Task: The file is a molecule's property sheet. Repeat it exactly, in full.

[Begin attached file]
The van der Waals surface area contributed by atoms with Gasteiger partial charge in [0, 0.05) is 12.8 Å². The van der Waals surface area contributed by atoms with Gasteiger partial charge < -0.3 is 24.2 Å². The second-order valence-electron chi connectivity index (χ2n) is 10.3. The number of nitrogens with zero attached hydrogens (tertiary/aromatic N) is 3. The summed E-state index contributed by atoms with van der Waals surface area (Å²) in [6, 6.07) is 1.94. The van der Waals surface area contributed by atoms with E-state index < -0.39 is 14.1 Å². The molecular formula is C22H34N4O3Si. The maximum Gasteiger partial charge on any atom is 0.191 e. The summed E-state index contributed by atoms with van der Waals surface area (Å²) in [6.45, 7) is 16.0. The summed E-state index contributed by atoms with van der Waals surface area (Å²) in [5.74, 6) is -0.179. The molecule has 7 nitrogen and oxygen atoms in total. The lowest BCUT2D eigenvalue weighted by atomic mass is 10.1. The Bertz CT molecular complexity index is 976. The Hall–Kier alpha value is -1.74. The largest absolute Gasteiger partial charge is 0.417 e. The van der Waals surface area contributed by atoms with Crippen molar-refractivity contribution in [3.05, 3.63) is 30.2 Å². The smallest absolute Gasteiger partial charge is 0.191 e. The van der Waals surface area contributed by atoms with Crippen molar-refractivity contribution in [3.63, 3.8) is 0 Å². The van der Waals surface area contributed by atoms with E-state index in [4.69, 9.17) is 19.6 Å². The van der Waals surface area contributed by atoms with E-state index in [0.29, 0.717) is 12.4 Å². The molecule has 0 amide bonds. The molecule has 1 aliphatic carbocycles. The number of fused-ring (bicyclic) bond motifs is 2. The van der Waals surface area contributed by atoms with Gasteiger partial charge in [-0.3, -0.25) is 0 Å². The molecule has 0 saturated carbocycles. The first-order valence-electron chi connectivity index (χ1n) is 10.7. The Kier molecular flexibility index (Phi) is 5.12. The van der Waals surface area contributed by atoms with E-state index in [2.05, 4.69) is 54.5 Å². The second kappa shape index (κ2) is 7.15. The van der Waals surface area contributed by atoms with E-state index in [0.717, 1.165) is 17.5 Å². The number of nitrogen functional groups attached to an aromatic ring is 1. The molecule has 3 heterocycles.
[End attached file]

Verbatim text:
The van der Waals surface area contributed by atoms with Gasteiger partial charge in [0, 0.05) is 12.8 Å². The van der Waals surface area contributed by atoms with Gasteiger partial charge < -0.3 is 24.2 Å². The second-order valence-electron chi connectivity index (χ2n) is 10.3. The number of nitrogens with zero attached hydrogens (tertiary/aromatic N) is 3. The summed E-state index contributed by atoms with van der Waals surface area (Å²) in [6, 6.07) is 1.94. The van der Waals surface area contributed by atoms with E-state index < -0.39 is 14.1 Å². The molecular formula is C22H34N4O3Si. The maximum Gasteiger partial charge on any atom is 0.191 e. The summed E-state index contributed by atoms with van der Waals surface area (Å²) in [6.45, 7) is 16.0. The summed E-state index contributed by atoms with van der Waals surface area (Å²) in [5.74, 6) is -0.179. The molecule has 7 nitrogen and oxygen atoms in total. The lowest BCUT2D eigenvalue weighted by atomic mass is 10.1. The Bertz CT molecular complexity index is 976. The Hall–Kier alpha value is -1.74. The largest absolute Gasteiger partial charge is 0.417 e. The van der Waals surface area contributed by atoms with Crippen molar-refractivity contribution in [3.05, 3.63) is 30.2 Å². The smallest absolute Gasteiger partial charge is 0.191 e. The van der Waals surface area contributed by atoms with Crippen molar-refractivity contribution in [3.63, 3.8) is 0 Å². The van der Waals surface area contributed by atoms with E-state index in [4.69, 9.17) is 19.6 Å². The van der Waals surface area contributed by atoms with E-state index in [0.29, 0.717) is 12.4 Å². The molecule has 0 amide bonds. The molecule has 1 aliphatic carbocycles. The number of fused-ring (bicyclic) bond motifs is 2. The van der Waals surface area contributed by atoms with Gasteiger partial charge in [-0.3, -0.25) is 0 Å². The molecule has 0 saturated carbocycles. The first-order valence-electron chi connectivity index (χ1n) is 10.7. The Kier molecular flexibility index (Phi) is 5.12. The van der Waals surface area contributed by atoms with E-state index in [2.05, 4.69) is 54.5 Å². The second kappa shape index (κ2) is 7.15. The van der Waals surface area contributed by atoms with E-state index in [0.717, 1.165) is 17.5 Å². The number of nitrogen functional groups attached to an aromatic ring is 1. The molecule has 3 heterocycles.